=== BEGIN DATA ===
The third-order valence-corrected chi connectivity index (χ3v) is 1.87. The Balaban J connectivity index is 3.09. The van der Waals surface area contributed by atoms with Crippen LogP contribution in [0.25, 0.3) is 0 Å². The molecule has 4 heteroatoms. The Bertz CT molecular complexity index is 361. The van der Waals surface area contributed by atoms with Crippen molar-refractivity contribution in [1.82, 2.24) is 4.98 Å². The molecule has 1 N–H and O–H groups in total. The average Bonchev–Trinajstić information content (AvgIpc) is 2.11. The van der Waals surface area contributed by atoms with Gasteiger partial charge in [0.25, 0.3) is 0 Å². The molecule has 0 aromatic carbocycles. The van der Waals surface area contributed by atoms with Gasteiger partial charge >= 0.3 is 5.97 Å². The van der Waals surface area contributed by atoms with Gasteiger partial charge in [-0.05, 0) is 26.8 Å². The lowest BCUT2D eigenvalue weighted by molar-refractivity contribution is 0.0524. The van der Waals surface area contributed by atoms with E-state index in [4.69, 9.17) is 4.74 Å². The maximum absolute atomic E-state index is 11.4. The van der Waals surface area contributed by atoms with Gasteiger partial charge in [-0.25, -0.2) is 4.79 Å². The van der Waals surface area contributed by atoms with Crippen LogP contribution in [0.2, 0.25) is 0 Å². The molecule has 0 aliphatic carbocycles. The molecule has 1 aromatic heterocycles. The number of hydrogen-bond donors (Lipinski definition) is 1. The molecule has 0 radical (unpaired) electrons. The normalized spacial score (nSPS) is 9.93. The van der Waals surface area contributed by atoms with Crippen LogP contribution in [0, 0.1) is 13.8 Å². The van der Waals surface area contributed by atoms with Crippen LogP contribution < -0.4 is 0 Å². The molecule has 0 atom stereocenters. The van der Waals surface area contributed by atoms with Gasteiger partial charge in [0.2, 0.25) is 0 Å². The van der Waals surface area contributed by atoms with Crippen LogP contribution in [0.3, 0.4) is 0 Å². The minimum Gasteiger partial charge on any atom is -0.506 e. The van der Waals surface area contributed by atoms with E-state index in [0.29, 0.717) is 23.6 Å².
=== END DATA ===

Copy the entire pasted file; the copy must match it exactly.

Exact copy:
The third-order valence-corrected chi connectivity index (χ3v) is 1.87. The Balaban J connectivity index is 3.09. The van der Waals surface area contributed by atoms with Crippen LogP contribution in [0.25, 0.3) is 0 Å². The molecule has 4 heteroatoms. The Bertz CT molecular complexity index is 361. The van der Waals surface area contributed by atoms with Crippen molar-refractivity contribution in [1.82, 2.24) is 4.98 Å². The molecule has 1 N–H and O–H groups in total. The average Bonchev–Trinajstić information content (AvgIpc) is 2.11. The van der Waals surface area contributed by atoms with Gasteiger partial charge in [0.25, 0.3) is 0 Å². The molecule has 0 aromatic carbocycles. The van der Waals surface area contributed by atoms with Gasteiger partial charge >= 0.3 is 5.97 Å². The van der Waals surface area contributed by atoms with Gasteiger partial charge in [-0.05, 0) is 26.8 Å². The lowest BCUT2D eigenvalue weighted by molar-refractivity contribution is 0.0524. The van der Waals surface area contributed by atoms with E-state index in [4.69, 9.17) is 4.74 Å². The maximum absolute atomic E-state index is 11.4. The van der Waals surface area contributed by atoms with Gasteiger partial charge in [-0.25, -0.2) is 4.79 Å². The van der Waals surface area contributed by atoms with Crippen LogP contribution in [0.2, 0.25) is 0 Å². The molecule has 0 aliphatic carbocycles. The molecule has 1 aromatic heterocycles. The number of hydrogen-bond donors (Lipinski definition) is 1. The molecule has 0 radical (unpaired) electrons. The normalized spacial score (nSPS) is 9.93. The van der Waals surface area contributed by atoms with Crippen LogP contribution in [0, 0.1) is 13.8 Å². The van der Waals surface area contributed by atoms with Crippen LogP contribution < -0.4 is 0 Å². The molecule has 0 atom stereocenters. The van der Waals surface area contributed by atoms with Gasteiger partial charge in [0.2, 0.25) is 0 Å². The van der Waals surface area contributed by atoms with Crippen LogP contribution in [0.3, 0.4) is 0 Å². The minimum Gasteiger partial charge on any atom is -0.506 e. The van der Waals surface area contributed by atoms with E-state index in [0.29, 0.717) is 23.6 Å².